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Old 7th February 2017, 17:55   #1
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Default Can the clutch master/slave cylinder fail without a leak?

Hello friends,

I have read everywhere that clutch master / slave cylinders are considered to be bad and candidate for replacement when there is oil leakage seen from them (or you notice clutch oil level going down).

Assume that one changes clutch oil regularly (at interval of 2 years e.g., so this nullifies case of moisture in hydraulic system), can there be other situations when clutch master / slave cylinder would go bad without visible oil leak symptoms. Have anyone experienced cylinder failure without oil leakage?

My understanding of clutch hydraulics suggest that clutch would go bad only when there is leak & no moisture in system. Can experts confirm this please?
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Old 7th February 2017, 20:00   #2
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Default re: Can the clutch master/slave cylinder fail without a leak?

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Originally Posted by techcoze View Post
Hello friends,

I have read everywhere that clutch master / slave cylinders are considered to be bad and candidate for replacement when there is oil leakage seen from them (or you notice clutch oil level going down).

Assume that one changes clutch oil regularly (at interval of 2 years e.g., so this nullifies case of moisture in hydraulic system), can there be other situations when clutch master / slave cylinder would go bad without visible oil leak symptoms. Have anyone experienced cylinder failure without oil leakage?

My understanding of clutch hydraulics suggest that clutch would go bad only when there is leak & no moisture in system. Can experts confirm this please?
All hydraulic systems are closed loop systems barring a few which are for special purposes, so even if you don't change the fluid regularly it cannot absorb moisture. There is performance depreciation due to breakdown of various components of the oil after a few years but not much for your clutch to fail.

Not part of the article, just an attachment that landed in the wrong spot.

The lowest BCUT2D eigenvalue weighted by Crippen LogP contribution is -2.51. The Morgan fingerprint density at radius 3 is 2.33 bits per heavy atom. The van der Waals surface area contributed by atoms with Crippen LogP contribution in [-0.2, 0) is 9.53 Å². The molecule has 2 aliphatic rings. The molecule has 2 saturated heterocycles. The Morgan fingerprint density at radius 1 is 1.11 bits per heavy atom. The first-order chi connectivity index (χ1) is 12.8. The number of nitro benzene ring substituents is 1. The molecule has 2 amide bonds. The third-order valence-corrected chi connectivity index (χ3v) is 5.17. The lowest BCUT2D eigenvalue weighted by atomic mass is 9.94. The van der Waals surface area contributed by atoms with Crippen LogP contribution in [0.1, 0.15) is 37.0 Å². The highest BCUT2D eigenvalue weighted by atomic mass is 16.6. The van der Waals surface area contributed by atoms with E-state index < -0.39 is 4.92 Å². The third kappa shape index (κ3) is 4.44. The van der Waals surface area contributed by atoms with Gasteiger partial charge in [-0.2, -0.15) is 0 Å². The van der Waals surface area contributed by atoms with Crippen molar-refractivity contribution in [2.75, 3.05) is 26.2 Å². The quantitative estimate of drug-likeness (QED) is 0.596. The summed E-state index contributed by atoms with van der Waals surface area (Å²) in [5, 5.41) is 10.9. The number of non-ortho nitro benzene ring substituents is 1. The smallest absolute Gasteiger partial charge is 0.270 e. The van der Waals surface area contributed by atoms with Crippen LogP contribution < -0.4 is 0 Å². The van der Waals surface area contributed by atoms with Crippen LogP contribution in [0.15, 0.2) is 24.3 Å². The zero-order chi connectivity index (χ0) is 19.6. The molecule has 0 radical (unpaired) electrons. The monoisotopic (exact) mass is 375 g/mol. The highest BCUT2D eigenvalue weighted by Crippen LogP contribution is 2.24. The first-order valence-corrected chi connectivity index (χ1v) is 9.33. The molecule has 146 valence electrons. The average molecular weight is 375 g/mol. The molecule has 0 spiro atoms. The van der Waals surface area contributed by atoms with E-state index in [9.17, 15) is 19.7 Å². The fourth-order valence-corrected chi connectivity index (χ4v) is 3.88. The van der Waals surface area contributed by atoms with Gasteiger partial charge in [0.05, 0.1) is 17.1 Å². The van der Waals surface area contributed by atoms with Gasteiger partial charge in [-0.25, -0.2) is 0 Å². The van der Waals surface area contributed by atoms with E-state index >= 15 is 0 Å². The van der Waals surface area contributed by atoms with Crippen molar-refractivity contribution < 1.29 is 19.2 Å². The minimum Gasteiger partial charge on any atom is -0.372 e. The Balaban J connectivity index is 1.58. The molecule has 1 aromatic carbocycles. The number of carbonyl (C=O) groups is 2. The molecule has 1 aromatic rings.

Yes master cylinders can fail without leakage, the clutch master cylinder has a piston inside and there are separate channels for hi-pressure line and return(low pressure) line and their location in the cylinder differs for manufacturers. There are chances of hi-pressure leaking onto return lines due to defects/worn out seals or components. In these cases there will not be any visible oil leaks but your system will not work. Good service centres will have gauges/setups to measure clutch/brake master cylinder efficiency, you can check your cylinder for confirmation.
Alternately there are few cars in the market which use vacuum or air pressure for clutch/brake assist, in these systems there are hoses which connect to the cylinder and may leak making them ineffective. Hope this helps.
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Old 7th February 2017, 20:34   #3
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Default re: Can the clutch master/slave cylinder fail without a leak?

Yes if the service station drains fluid and pumps the pedal, the bore of the piston gets scratched. It happened to me.
No external evidence but took some detective work to figure out what happened..
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Old 7th February 2017, 22:03   #4
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Default re: Can the clutch master/slave cylinder fail without a leak?

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Originally Posted by KMT View Post
Yes if the service station drains fluid and pumps the pedal, the bore of the piston gets scratched. It happened to me.
No external evidence but took some detective work to figure out what happened..
This is something that is more likely to happen with brake systems then with clutch systems. On a clutch we always use (well you should anyway) full travel. You push the pedal to the stop. On the brakes system this is not the case. Which means that wear and tear and accumulation of dirt happens wherever the piston stops in the cilinder. When de-airing the system by pumping the pedal you push the piston (and thus its seals) through this patch of wear and tear / dirt.

So itís better to use a pressure of vacuum system to flush and de-air the system.
Over the years I have seen several mlastercilinders fail due to this. Some brands/types appear to be very susceptible to it. Others not at all.

Jeroen
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